Consumer Connect: 'Noon Check-In And Check-Out In Hotels Is Unfair To Consumers,' Says Expert

Consumer Connect: 'Noon Check-In And Check-Out In Hotels Is Unfair To Consumers,' Says Expert

The questions are answered by Adv. Shirish V. Deshpande, Chairman – Mumbai Grahak Panchayat.

FPJ News ServiceUpdated: Monday, December 18, 2023, 12:46 PM IST
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Consumer Connect | FPJ

I wanted to attend a wedding reception in Vadodara on the evening of December 1. I had booked a train from Borivali, which arrived in Vadodara at 6.30am. After the reception, I had the booking at 10pm. I therefore booked a hotel online indicating my check-in at 7am on December 1 and check-out at 9pm the same day. However, I was informed that since check-in and check-out was at noon, I will have to make a booking from the noon of November 30 in order to check in at 7am on December 1 or, alternatively, I can check in at noon on December 1. Being helpless I did the booking from November 30 at noon although my check-in was 7am on December 1. My stay in the hotel was hardly 14 hours (from 7am to 9pm) but I was charged for two days! Is it not a case of overcharging? Is the policy of noon check-in and checkout fair? Why can’t hotels be made to charge customers for 24 hours from the time of actual check-in?

Manisha Puranik, Borivali

You have raised a question of wider consumer interest. It is not only you. There are several such instances where consumers are made to pay for the period they actually do not avail hotel services. Check-in and check-out at noon is the hotel industry’s long-standing practice. In fact over a period of time check-in time has moved down to 2pm and check-out time advanced to 11am or even 10am in some cases. Your case has brought to the fore how unorganised consumers are being exploited by the industry. Surely, prima facie it appears to be Unfair Trade Practice as defined under Consumer Protection Act (CPA, 2019). It also amounts to overcharging since you are charged for two days when you have hardly stayed in the hotel for 14 hours.

I therefore suggest that you take up this issue with Central Consumer Protection Authority (CCPA) set up under CPA, 2019. This authority will investigate and examine whether such practice amounts to an Unfair Trade Practice or not as per CPA, 2019. It will also examine whether such practice is exploitative in nature and violates consumers’ rights. You will be happy to know if the CCPA comes to the conclusion that this constitutes unfair trade practice then the entire hotel industry can be permanently restrained from continuing with it. You may email CCPA at their id: ccpa-doca@gove.in. I assure you that the Mumbai Grahak Panchayat (MGP) will also try to pursue this issue with the CCPA.

My father died in a car accident. He owned the car. He also had a valid motor insurance policy issued by a private insurance company. The car was not driven by my father but by our driver who also had a valid licence. The insurance policy was with a personal accident benefit with a condition that the owner driver holds a valid driver licence. However, the insurance company has repudiated the claim on the ground that my father was not holding a motor vehicle licence but a motorcycle licence. Actually, the person who was driving the car was holding the valid motor vehicle licence, which is a matter of record of the panchnama. I appealed before the insurance ombudsman. But the ombudsman has upheld the repudiation by the insurance company and dismissed my claim. What legal remedy do I have?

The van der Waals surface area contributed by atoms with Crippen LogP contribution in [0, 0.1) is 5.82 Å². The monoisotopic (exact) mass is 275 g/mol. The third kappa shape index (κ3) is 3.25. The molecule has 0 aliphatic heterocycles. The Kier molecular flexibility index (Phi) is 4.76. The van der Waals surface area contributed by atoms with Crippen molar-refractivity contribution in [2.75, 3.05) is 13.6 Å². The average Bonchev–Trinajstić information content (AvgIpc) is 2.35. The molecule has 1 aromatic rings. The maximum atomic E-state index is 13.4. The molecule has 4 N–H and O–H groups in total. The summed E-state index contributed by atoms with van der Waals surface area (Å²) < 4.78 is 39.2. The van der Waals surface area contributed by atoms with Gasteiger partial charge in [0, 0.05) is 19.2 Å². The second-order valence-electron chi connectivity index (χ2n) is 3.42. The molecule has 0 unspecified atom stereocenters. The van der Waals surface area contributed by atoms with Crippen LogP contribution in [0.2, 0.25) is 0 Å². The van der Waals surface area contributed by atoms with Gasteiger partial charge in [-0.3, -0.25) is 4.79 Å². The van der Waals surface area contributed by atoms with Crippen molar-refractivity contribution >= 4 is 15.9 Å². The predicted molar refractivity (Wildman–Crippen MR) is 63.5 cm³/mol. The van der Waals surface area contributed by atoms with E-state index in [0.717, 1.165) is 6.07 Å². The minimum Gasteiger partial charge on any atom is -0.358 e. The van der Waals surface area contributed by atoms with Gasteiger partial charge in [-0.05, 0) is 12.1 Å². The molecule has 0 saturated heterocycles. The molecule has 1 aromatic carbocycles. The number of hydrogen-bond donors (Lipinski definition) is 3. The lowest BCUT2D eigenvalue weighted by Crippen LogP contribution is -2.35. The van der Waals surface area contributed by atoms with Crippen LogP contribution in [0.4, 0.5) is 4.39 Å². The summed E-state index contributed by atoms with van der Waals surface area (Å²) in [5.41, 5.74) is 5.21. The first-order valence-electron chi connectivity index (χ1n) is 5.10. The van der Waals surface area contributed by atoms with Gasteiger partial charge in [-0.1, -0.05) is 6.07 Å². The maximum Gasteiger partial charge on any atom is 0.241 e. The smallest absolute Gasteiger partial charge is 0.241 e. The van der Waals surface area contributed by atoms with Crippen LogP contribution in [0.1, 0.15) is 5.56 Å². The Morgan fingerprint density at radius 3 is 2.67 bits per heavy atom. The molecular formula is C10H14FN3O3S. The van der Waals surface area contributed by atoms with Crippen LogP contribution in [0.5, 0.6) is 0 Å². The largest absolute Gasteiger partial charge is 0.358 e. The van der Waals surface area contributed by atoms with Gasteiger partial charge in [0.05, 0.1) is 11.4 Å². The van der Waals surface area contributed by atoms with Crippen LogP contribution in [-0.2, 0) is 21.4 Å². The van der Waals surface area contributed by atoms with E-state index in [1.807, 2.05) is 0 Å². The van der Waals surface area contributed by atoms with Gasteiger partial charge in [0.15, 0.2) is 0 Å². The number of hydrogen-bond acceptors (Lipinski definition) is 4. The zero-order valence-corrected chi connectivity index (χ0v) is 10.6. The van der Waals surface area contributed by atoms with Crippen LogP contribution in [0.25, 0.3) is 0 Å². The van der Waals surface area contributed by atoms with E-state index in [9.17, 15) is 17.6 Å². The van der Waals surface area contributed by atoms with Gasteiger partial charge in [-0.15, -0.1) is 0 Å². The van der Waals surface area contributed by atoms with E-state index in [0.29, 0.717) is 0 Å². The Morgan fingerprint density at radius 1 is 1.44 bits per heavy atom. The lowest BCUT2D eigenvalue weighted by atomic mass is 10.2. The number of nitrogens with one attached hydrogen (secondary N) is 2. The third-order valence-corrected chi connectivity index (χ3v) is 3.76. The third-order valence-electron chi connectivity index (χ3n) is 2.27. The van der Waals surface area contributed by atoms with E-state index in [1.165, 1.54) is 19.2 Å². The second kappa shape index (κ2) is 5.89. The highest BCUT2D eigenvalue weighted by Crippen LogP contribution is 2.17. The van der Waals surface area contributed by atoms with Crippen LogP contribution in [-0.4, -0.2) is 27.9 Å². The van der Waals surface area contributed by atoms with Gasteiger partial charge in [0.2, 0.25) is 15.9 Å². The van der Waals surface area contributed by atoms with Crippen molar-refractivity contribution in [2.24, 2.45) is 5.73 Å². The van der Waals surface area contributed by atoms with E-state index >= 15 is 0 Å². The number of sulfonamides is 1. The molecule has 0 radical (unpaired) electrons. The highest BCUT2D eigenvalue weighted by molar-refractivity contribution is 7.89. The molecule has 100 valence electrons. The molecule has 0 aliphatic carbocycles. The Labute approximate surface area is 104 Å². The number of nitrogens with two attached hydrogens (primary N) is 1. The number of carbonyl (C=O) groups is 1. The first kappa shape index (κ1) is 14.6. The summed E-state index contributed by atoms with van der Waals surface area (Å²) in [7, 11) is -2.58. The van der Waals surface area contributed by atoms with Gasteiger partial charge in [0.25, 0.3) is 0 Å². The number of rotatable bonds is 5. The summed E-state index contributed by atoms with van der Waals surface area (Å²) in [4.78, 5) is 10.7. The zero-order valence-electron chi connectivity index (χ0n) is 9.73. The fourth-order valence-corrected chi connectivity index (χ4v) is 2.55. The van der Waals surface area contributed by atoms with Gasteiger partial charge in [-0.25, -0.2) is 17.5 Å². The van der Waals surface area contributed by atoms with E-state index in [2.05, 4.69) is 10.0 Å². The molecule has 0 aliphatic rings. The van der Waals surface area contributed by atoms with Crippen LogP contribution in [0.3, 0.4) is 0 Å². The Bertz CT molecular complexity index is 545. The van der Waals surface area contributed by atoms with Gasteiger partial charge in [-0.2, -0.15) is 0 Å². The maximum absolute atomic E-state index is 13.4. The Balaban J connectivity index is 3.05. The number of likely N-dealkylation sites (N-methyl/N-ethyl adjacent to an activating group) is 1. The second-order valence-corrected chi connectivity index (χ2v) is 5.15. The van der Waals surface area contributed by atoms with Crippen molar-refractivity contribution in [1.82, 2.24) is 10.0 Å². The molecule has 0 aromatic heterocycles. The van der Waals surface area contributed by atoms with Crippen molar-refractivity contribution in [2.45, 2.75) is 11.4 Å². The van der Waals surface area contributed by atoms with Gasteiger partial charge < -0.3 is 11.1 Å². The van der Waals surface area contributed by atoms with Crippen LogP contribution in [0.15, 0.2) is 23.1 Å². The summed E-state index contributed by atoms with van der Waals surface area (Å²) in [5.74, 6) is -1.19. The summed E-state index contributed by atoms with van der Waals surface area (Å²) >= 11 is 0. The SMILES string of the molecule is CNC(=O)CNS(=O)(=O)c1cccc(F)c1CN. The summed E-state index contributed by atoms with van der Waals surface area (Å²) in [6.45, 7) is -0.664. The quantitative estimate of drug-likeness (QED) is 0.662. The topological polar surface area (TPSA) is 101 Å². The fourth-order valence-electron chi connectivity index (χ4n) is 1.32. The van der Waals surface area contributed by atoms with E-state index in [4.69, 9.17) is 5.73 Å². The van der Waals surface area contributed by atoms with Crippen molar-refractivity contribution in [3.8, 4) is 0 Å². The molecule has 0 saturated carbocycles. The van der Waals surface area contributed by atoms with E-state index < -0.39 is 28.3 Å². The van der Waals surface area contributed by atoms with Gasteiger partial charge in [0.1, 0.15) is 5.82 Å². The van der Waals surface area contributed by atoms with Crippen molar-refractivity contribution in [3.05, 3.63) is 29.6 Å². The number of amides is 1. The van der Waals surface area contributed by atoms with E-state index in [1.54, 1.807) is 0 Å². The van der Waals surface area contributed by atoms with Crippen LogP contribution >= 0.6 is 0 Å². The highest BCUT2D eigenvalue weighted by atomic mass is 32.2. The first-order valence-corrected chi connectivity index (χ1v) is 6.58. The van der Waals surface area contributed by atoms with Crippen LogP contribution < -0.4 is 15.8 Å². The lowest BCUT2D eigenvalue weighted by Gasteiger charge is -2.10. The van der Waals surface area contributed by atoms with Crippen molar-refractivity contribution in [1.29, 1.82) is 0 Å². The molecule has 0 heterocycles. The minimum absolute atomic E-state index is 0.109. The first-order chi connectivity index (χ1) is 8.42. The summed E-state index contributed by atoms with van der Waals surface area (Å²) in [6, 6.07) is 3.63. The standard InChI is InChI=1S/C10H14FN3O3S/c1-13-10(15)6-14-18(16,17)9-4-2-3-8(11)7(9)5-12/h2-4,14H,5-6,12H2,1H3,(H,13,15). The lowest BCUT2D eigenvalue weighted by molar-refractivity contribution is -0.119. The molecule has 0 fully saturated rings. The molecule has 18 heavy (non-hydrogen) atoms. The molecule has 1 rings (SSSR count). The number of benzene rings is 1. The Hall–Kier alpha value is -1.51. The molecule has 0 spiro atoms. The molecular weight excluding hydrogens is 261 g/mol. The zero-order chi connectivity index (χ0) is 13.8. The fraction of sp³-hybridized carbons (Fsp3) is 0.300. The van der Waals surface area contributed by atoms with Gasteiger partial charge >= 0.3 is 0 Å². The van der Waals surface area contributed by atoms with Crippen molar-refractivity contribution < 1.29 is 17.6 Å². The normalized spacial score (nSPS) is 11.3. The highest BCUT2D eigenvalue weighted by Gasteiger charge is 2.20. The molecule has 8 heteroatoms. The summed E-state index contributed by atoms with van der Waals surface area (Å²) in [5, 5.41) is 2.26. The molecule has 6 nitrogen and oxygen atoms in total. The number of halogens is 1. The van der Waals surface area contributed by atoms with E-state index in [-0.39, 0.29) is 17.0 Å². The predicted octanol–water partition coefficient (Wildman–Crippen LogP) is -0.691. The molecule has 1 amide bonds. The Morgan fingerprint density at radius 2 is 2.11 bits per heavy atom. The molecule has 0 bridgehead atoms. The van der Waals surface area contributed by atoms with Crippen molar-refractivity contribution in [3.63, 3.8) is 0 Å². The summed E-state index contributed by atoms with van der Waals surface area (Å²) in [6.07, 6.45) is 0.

Anay Gogate, Tardeo

The condition of “owner driver” holding a valid licence is the crux of the matter. On perusal of the policy terms, the term “owner driver” has not been defined. In fact, at some places it is used as “Owner Driver” and at some place it is used as “Owner/Driver”. I did not find that the insurance company has made it clear anywhere that the owner must have a valid motor vehicle licence. Hence the contention of the company that the policy was issued for the owner who has to himself drive the car is untenable in the law in the absence any such categorical term in the policy document. It is quite clear that the insurance company is interpreting the term “Owner Driver” for its own benefit, which is clearly impermissible in law. There is a well known rule of interpretation of contract terms called ‘Contra proferentem’. This rule states that an ambiguous contract term, if open to two interpretations, the interpretation that benefits the drafter of the contract has to be rejected by the courts and the drafter cannot be allowed to have benefit of such interpretation. You should therefore challenge the award of the ombudsman before the appropriate district consumer commission.

(The author is the chairman of the Mumbai Grahak Panchayat)

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